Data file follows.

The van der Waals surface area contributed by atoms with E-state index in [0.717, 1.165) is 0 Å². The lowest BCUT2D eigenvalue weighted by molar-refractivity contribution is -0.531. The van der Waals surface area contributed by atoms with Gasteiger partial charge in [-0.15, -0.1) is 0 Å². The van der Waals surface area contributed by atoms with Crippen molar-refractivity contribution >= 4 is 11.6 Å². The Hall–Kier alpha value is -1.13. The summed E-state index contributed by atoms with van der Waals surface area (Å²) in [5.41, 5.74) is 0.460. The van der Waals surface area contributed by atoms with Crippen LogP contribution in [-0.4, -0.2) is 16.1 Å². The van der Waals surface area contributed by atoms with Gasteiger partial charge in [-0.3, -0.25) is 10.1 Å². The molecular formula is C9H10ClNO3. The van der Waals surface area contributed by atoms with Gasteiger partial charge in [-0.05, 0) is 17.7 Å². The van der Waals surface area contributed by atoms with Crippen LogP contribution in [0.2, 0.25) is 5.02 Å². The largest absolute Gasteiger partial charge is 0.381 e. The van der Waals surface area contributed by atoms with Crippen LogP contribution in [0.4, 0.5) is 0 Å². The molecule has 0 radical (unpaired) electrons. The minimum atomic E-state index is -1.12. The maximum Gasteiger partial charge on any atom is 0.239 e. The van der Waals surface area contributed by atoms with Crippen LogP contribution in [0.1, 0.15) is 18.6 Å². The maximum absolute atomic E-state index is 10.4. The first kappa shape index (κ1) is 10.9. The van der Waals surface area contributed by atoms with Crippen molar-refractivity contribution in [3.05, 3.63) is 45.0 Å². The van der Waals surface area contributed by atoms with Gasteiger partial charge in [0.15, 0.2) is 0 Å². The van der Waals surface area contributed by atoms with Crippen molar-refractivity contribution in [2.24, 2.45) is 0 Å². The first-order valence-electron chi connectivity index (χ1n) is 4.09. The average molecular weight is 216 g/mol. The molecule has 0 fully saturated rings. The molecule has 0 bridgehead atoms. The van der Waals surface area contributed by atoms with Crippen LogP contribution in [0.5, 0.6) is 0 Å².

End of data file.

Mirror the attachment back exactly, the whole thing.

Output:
The van der Waals surface area contributed by atoms with E-state index in [0.717, 1.165) is 0 Å². The lowest BCUT2D eigenvalue weighted by molar-refractivity contribution is -0.531. The van der Waals surface area contributed by atoms with Gasteiger partial charge in [-0.15, -0.1) is 0 Å². The van der Waals surface area contributed by atoms with Crippen molar-refractivity contribution >= 4 is 11.6 Å². The Hall–Kier alpha value is -1.13. The summed E-state index contributed by atoms with van der Waals surface area (Å²) in [5.41, 5.74) is 0.460. The van der Waals surface area contributed by atoms with Crippen LogP contribution in [-0.4, -0.2) is 16.1 Å². The van der Waals surface area contributed by atoms with Gasteiger partial charge in [-0.3, -0.25) is 10.1 Å². The molecular formula is C9H10ClNO3. The van der Waals surface area contributed by atoms with Gasteiger partial charge in [-0.05, 0) is 17.7 Å². The van der Waals surface area contributed by atoms with Crippen LogP contribution in [0.2, 0.25) is 5.02 Å². The largest absolute Gasteiger partial charge is 0.381 e. The van der Waals surface area contributed by atoms with Crippen LogP contribution in [0.4, 0.5) is 0 Å². The molecule has 0 radical (unpaired) electrons. The minimum atomic E-state index is -1.12. The maximum Gasteiger partial charge on any atom is 0.239 e. The van der Waals surface area contributed by atoms with Crippen LogP contribution in [0.1, 0.15) is 18.6 Å². The maximum absolute atomic E-state index is 10.4. The first kappa shape index (κ1) is 10.9. The van der Waals surface area contributed by atoms with Crippen molar-refractivity contribution in [3.05, 3.63) is 45.0 Å². The van der Waals surface area contributed by atoms with Gasteiger partial charge in [0.15, 0.2) is 0 Å². The van der Waals surface area contributed by atoms with Crippen molar-refractivity contribution in [2.24, 2.45) is 0 Å². The first-order valence-electron chi connectivity index (χ1n) is 4.09. The average molecular weight is 216 g/mol. The molecule has 0 fully saturated rings. The molecule has 0 bridgehead atoms. The van der Waals surface area contributed by atoms with Crippen LogP contribution in [0.5, 0.6) is 0 Å².